The technology industry continues to demonstrate greater strength than many other parts of the economy. The latest Tech Pulse Index—comprising industrial production, shipments, employment, and household purchases of computers and software—showed May's growth rate of 25.8 percent down substantially from the 32.9 percent pop in April, but still above the 12-month growth rate of 25.2 percent. The 12-month growth rate is the highest it's been since December 2000, which shows how remarkably strong production has been, says Bart Hobijn, senior research adviser in the San Francisco Federal Reserve Bank's Economic Research Dept.
The index is mostly a proxy for technology manufacturing, with employment "the only thing that aggregates well to services, [which] is by far the weakest number in the index still," says Hobijn, who oversees the index. "The rebound in activity is associated with very strong productivity growth, and therefore not employment." In that, technology seems to be following the overall economy. But, as Lynn Reaser, president of the National Association for Business Economics, points out, manufacturing now has a lot of service components in it since most technology products feature accompanying software.
The 41,000 increase in private payrolls in the government's May employment report was extremely disappointing, after the 218,000 gain in April and the 158,000 increase in March, and rekindled doubts about how sustainable the economic recovery is. But component data on the jobs report showed signs of strength, with the hours-worked index climbing 0.3 percent in May after 0.4 percent gains in March and April, and average hourly earnings in the private sector up 0.3 percent from April.
There's considerably more cause for optimism in recent data concerning temporary workers. A May 25 report by the American Staffing Assn. showed May staffing employment up 3 percent from April and up 19 percent from a year earlier. An employment outlook survey conducted by Manpower (MAN), a leading temporary employment agency, showed that 18 percent of 18,000 employers polled plan to boost their staffing levels in the third quarter of 2010, while 8 percent expect their payrolls to decrease and 70 percent see no change in their hiring plans. In addition, employers in 11 of 13 industries surveyed had a positive outlook for the third quarter.
The MasterCard Advisors SpendingPulse, which estimates total retail sales across all forms of payment, is another economic indicator that rides under most people's radar. The June 3 report showed a 3.7 percent decline in U.S. retail apparel sales, and revealed gains in e-commerce, luxury, and jewelry sales, while electronics sales were down.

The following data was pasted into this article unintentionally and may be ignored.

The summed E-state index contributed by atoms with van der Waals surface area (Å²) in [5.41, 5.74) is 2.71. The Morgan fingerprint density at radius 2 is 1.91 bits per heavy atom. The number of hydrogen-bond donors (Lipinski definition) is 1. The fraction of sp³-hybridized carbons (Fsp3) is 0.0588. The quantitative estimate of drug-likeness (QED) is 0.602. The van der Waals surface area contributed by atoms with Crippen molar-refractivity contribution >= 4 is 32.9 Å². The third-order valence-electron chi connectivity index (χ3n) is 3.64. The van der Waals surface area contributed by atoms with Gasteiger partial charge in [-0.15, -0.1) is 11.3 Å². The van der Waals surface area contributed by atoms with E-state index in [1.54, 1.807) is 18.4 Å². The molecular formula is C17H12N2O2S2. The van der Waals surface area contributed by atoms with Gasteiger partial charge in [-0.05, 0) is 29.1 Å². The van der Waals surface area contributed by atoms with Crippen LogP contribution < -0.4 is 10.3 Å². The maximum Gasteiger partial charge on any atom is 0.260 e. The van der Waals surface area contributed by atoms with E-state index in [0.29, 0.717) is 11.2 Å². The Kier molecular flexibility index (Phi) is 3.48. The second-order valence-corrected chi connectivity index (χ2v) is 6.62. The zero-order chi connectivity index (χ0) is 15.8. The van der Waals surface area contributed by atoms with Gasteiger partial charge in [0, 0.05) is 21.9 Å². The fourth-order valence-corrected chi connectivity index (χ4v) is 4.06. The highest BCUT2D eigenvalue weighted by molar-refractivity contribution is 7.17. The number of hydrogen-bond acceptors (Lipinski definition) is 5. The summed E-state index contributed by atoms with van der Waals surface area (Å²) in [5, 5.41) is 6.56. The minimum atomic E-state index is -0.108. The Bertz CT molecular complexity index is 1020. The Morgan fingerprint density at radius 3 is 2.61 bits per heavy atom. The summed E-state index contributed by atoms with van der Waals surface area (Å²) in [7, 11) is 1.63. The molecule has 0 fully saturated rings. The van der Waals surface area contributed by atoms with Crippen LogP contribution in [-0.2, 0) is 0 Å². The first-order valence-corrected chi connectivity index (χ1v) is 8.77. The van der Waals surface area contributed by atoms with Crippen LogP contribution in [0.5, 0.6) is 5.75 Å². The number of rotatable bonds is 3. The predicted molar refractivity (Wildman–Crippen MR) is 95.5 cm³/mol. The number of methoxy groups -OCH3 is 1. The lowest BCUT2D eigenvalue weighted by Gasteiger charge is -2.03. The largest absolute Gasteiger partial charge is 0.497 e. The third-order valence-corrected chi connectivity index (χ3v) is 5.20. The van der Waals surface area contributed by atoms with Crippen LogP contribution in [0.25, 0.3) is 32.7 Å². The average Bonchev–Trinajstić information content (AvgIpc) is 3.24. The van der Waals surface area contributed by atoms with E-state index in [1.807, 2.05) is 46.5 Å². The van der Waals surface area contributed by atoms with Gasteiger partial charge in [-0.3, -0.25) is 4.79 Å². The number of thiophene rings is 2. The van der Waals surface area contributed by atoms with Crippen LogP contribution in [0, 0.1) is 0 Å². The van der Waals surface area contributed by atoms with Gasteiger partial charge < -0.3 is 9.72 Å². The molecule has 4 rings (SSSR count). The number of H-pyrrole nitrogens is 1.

Yet another lesser-watched gauge of overall economic strength is spending by state and municipal governments, which remains constrained by sharply lower real estate and employee tax collections, a hangover from the recession. Ceridian Tax Services, a unit of Ceridian Corp. that manages tax holdings for about 7,000 state and local taxing jurisdictions across the U.S., has seen substantial increases in the amounts of money that state and local governments are collecting from businesses to cover unemployment payments. That reflects the extent to which government treasuries have been depleted. Unemployment collections in Alabama, for example, have more than tripled since a year ago, and in South Dakota they're nearly two and a half times higher, says Webb Hill, general manager of Ceridian's tax business.
"[States] are requiring employers to put in more money for each employee," he says. "It's probably more expensive for employers with taxes to pay employer state taxes."
To what extent higher unemployment taxes are causing companies to delay hiring depends on the size of the business, says Dynan at Brookings. The job growth she's seen has been concentrated in large businesses, which seem to be flush with cash and recovering faster than small businesses. "To the extent we'd like to see growth at Main Street businesses, the additional burden from [unemployment] payments may be holding back growth in employment in some types of businesses," she says.
Whether mainstream or lesser-known, one drawback of economic data is that they rarely tell as clear-cut a story as people would like. "The economy does not move in a straight line," says NABE's Reaser. "One should not be surprised to see upswings and downswings in the monthly figures. It does appear that the economy is on a track of a sustained recovery in that there are signs that underlying consumer and business demand are kicking up." That suggests the U.S. economy will likely grow at least modestly above trend over the next several months, she says.